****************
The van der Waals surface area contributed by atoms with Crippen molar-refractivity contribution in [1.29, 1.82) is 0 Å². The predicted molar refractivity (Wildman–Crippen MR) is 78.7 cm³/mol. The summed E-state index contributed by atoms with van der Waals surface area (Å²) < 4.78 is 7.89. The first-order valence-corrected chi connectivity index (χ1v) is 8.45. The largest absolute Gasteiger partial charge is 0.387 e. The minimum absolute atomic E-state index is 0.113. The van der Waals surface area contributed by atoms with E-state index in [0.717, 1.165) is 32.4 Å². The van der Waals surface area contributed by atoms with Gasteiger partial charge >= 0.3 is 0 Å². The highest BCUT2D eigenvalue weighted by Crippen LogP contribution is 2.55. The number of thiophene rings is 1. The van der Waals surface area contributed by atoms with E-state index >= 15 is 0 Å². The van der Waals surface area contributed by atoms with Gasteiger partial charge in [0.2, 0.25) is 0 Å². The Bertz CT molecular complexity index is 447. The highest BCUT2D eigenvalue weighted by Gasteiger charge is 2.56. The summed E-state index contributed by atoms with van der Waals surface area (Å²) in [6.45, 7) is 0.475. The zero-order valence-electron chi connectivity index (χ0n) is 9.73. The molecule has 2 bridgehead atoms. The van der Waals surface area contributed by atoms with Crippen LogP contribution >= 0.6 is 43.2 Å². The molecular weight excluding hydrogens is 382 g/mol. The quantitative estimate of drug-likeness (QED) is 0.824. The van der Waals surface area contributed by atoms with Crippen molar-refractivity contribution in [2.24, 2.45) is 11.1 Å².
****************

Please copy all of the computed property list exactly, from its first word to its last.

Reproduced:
The van der Waals surface area contributed by atoms with Crippen molar-refractivity contribution in [1.29, 1.82) is 0 Å². The predicted molar refractivity (Wildman–Crippen MR) is 78.7 cm³/mol. The summed E-state index contributed by atoms with van der Waals surface area (Å²) < 4.78 is 7.89. The first-order valence-corrected chi connectivity index (χ1v) is 8.45. The largest absolute Gasteiger partial charge is 0.387 e. The minimum absolute atomic E-state index is 0.113. The van der Waals surface area contributed by atoms with E-state index in [0.717, 1.165) is 32.4 Å². The van der Waals surface area contributed by atoms with Gasteiger partial charge >= 0.3 is 0 Å². The highest BCUT2D eigenvalue weighted by Crippen LogP contribution is 2.55. The number of thiophene rings is 1. The van der Waals surface area contributed by atoms with E-state index >= 15 is 0 Å². The van der Waals surface area contributed by atoms with Gasteiger partial charge in [0.2, 0.25) is 0 Å². The Bertz CT molecular complexity index is 447. The highest BCUT2D eigenvalue weighted by Gasteiger charge is 2.56. The summed E-state index contributed by atoms with van der Waals surface area (Å²) in [6.45, 7) is 0.475. The zero-order valence-electron chi connectivity index (χ0n) is 9.73. The molecule has 2 bridgehead atoms. The van der Waals surface area contributed by atoms with Crippen LogP contribution >= 0.6 is 43.2 Å². The molecular weight excluding hydrogens is 382 g/mol. The quantitative estimate of drug-likeness (QED) is 0.824. The van der Waals surface area contributed by atoms with Crippen molar-refractivity contribution in [2.24, 2.45) is 11.1 Å².